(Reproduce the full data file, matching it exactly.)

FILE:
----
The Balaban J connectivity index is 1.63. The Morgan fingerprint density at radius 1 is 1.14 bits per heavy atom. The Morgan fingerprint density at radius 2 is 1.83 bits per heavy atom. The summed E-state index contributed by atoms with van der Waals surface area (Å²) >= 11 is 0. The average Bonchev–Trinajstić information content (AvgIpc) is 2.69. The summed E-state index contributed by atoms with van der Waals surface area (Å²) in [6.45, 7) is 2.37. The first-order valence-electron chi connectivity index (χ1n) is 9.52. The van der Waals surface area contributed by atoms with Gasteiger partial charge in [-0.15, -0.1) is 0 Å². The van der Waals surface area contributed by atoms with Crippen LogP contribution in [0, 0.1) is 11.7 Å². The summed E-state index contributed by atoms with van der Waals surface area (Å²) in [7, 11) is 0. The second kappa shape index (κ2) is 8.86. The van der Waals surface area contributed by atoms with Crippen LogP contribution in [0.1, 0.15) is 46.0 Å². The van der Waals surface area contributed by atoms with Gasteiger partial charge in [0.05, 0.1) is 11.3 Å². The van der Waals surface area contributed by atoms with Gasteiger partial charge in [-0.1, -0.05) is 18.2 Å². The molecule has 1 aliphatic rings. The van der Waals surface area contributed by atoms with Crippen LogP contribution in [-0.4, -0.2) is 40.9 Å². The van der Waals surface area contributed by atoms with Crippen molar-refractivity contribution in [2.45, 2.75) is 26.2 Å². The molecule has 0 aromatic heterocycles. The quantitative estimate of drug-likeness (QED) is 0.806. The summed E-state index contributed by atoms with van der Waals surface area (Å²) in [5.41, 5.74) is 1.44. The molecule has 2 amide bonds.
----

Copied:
The Balaban J connectivity index is 1.63. The Morgan fingerprint density at radius 1 is 1.14 bits per heavy atom. The Morgan fingerprint density at radius 2 is 1.83 bits per heavy atom. The summed E-state index contributed by atoms with van der Waals surface area (Å²) >= 11 is 0. The average Bonchev–Trinajstić information content (AvgIpc) is 2.69. The summed E-state index contributed by atoms with van der Waals surface area (Å²) in [6.45, 7) is 2.37. The first-order valence-electron chi connectivity index (χ1n) is 9.52. The van der Waals surface area contributed by atoms with Gasteiger partial charge in [-0.15, -0.1) is 0 Å². The van der Waals surface area contributed by atoms with Crippen LogP contribution in [0, 0.1) is 11.7 Å². The summed E-state index contributed by atoms with van der Waals surface area (Å²) in [7, 11) is 0. The second kappa shape index (κ2) is 8.86. The van der Waals surface area contributed by atoms with Crippen LogP contribution in [0.1, 0.15) is 46.0 Å². The van der Waals surface area contributed by atoms with Gasteiger partial charge in [0.05, 0.1) is 11.3 Å². The van der Waals surface area contributed by atoms with Gasteiger partial charge in [-0.1, -0.05) is 18.2 Å². The molecule has 1 aliphatic rings. The van der Waals surface area contributed by atoms with Crippen LogP contribution in [-0.4, -0.2) is 40.9 Å². The van der Waals surface area contributed by atoms with Crippen molar-refractivity contribution in [2.45, 2.75) is 26.2 Å². The molecule has 0 aromatic heterocycles. The quantitative estimate of drug-likeness (QED) is 0.806. The summed E-state index contributed by atoms with van der Waals surface area (Å²) in [5.41, 5.74) is 1.44. The molecule has 2 amide bonds.